(378) Hypocolius ampelinus.
THE GREY HYPOCOLIUS.
Hypocolius ampelinus Bonap., Consp. Av., i, p. 336 (1850) (N.E. Africa); Blanf. & Oates, i, pf 250.
Vernacular names. None recorded.
Description.— Male. From the lores, through the eye widening to a broad band on the nape black; forehead, crown, chin, cheeks, throat, the middle of the abdomen, vent, thighs and under tail-coverts pinkish cream-colour; remainder of the body plumage, wing-coverts and inner secondaries drab-grey; winglet and primary-coverts blackish, shaded with ashy and partially margined with grey; primaries black, with broad white tips shaded with grey on the first two or three; outer secondaries black, broadly edged and tipped with ashy, the black diminishing in amount on the later quills and occupying only a portion of the inner web-tail drab-grey, broadly tipped black.
Colours of soft parts. Irides brown; bill black in the breeding season; flesh-coloured with a black tip in non-breeding season and in the young; legs, feet and claws flesh-colour.
Measurements. Length about 250 mm.; wing 100 to 110 mm.; tail about 115 mm.; tarsus about 23 mm.; culmen 15 to 16 mm.
Female. The upper plumage and the whole wing greyish isabelline, the quills shaded with brown interiorly and edged and tipped with light grey; the tail is merely brown towards the end and tipped paler; the lower plumage pinkish cream-colour, suffused with drab-grey across the breast; there is no black on head or nape.
Nestling. " A fortnight to three weeks old the first primary is almost entirely sooty, all the others being graded with the same" (Gumming).
Young male like the female but has the white wing-patch from the earliest stages of plumage.
Immature female has the secondaries tipped with white.
Distribution. Persia, working South in March to Bushire and a little later to Fao and other places on the shores of the Persian Gulf. A rare straggler down the Mekran coast and into Sind and Khelat. First recorded from North-East Africa.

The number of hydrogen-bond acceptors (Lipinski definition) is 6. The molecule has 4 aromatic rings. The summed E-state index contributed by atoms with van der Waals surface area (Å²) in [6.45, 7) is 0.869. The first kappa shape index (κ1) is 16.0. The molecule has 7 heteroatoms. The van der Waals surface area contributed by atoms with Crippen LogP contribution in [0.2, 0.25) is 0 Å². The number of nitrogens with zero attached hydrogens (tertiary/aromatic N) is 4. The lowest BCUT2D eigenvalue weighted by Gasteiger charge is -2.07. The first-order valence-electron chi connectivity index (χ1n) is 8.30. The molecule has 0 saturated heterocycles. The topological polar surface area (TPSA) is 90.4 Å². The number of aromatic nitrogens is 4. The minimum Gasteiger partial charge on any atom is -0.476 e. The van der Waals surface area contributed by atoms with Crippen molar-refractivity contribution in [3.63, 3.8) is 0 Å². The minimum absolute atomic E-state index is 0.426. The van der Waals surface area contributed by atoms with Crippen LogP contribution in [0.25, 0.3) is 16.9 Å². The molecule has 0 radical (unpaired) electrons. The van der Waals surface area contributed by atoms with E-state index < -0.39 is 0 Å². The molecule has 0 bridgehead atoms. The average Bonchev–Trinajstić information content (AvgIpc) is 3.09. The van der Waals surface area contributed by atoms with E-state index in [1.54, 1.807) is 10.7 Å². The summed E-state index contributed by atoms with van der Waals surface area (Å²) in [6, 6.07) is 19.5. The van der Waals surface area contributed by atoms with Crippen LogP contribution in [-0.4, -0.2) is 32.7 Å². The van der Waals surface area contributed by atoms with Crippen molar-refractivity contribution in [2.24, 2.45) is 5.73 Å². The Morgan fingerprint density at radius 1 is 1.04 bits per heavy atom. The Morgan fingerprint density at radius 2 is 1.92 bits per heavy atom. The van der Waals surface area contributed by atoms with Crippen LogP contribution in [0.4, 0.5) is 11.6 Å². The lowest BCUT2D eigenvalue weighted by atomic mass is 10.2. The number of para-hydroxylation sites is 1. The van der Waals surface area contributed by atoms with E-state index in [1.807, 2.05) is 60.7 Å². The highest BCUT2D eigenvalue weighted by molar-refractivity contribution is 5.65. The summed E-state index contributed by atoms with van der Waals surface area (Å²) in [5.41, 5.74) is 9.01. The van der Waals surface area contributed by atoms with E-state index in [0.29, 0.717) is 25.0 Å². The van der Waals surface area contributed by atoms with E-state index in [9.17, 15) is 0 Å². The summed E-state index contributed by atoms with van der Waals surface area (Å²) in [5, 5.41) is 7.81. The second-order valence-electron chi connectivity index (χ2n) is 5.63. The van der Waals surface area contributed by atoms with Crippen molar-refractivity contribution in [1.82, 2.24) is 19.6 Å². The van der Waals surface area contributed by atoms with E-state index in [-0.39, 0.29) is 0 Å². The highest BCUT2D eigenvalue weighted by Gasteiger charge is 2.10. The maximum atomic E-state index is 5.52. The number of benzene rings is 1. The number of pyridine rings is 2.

Nidification. Breeds at Fao from the last few days of May to the end of July, making a cup-shaped nest of roots, palm fibre and grass, lined with grass, wool or hair. It is placed generally on a leaf of a date-palm at any height from 3 to 10 feet from the ground; it has also been found in cactus-hedges and, very rarely, in thorny bushes. The eggs number either four or five, occasionally only three, and are a dull white with pale grey blotches and spots of grey. The texture is fine and close but almost glossless and, in shape, they are fairly broad ovals with the smaller end distinctly compressed. The eggs measure about 26.2 x 18.7 mm.
According to Cumming " the male assists the female in building the nest and sitting on the eggs.
" The nest is completed in three to four days ; one egg is laid daily till the full number is completed, i. e., four or five and about 14 days are taken in incubating."
Habits. Apparently the Hypocolius is locally migratory, leaving the hilly country during the breeding season and taking to the date-gardens and semi-cultivated country.
" The call of these birds is a very pleasing liquid note, nothing like the harsh cry of the Shrikes. The female has only the one call; the male has a different call, but often imitates the female, especially when alarmed; he has also the habit of erecting the feathers of his head when excited. They are more arboreal, at least in Fao, than the Shrikes. They live chiefly on fruit, but also indulge in a little insect diet, as several stomachs I have examined contained legs and wings of beetles etc,
" They become very tame if reared from the nest" (Cumming.)